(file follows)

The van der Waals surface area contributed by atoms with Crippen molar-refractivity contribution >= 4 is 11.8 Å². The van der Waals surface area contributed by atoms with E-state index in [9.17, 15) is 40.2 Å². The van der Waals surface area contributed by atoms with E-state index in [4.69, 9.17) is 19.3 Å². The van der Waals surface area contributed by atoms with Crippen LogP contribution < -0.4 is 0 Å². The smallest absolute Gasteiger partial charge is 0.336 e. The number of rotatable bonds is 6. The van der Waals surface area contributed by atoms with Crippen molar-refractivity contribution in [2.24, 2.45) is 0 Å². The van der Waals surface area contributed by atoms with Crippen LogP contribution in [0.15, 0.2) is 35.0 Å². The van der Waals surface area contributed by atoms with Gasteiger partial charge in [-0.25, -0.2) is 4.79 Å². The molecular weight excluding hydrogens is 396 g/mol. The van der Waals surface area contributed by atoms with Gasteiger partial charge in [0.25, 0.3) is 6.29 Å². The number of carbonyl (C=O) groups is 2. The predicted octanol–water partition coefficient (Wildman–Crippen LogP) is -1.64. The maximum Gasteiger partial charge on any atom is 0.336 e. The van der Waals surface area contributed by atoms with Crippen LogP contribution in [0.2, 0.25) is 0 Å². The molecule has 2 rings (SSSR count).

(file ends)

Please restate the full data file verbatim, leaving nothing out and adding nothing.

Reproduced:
The van der Waals surface area contributed by atoms with Crippen molar-refractivity contribution >= 4 is 11.8 Å². The van der Waals surface area contributed by atoms with E-state index in [9.17, 15) is 40.2 Å². The van der Waals surface area contributed by atoms with E-state index in [4.69, 9.17) is 19.3 Å². The van der Waals surface area contributed by atoms with Crippen LogP contribution < -0.4 is 0 Å². The smallest absolute Gasteiger partial charge is 0.336 e. The number of rotatable bonds is 6. The van der Waals surface area contributed by atoms with Crippen molar-refractivity contribution in [2.24, 2.45) is 0 Å². The van der Waals surface area contributed by atoms with Crippen LogP contribution in [0.15, 0.2) is 35.0 Å². The van der Waals surface area contributed by atoms with Gasteiger partial charge in [-0.25, -0.2) is 4.79 Å². The molecular weight excluding hydrogens is 396 g/mol. The van der Waals surface area contributed by atoms with Gasteiger partial charge in [0.25, 0.3) is 6.29 Å². The number of carbonyl (C=O) groups is 2. The predicted octanol–water partition coefficient (Wildman–Crippen LogP) is -1.64. The maximum Gasteiger partial charge on any atom is 0.336 e. The van der Waals surface area contributed by atoms with Crippen LogP contribution in [0.2, 0.25) is 0 Å². The molecule has 2 rings (SSSR count).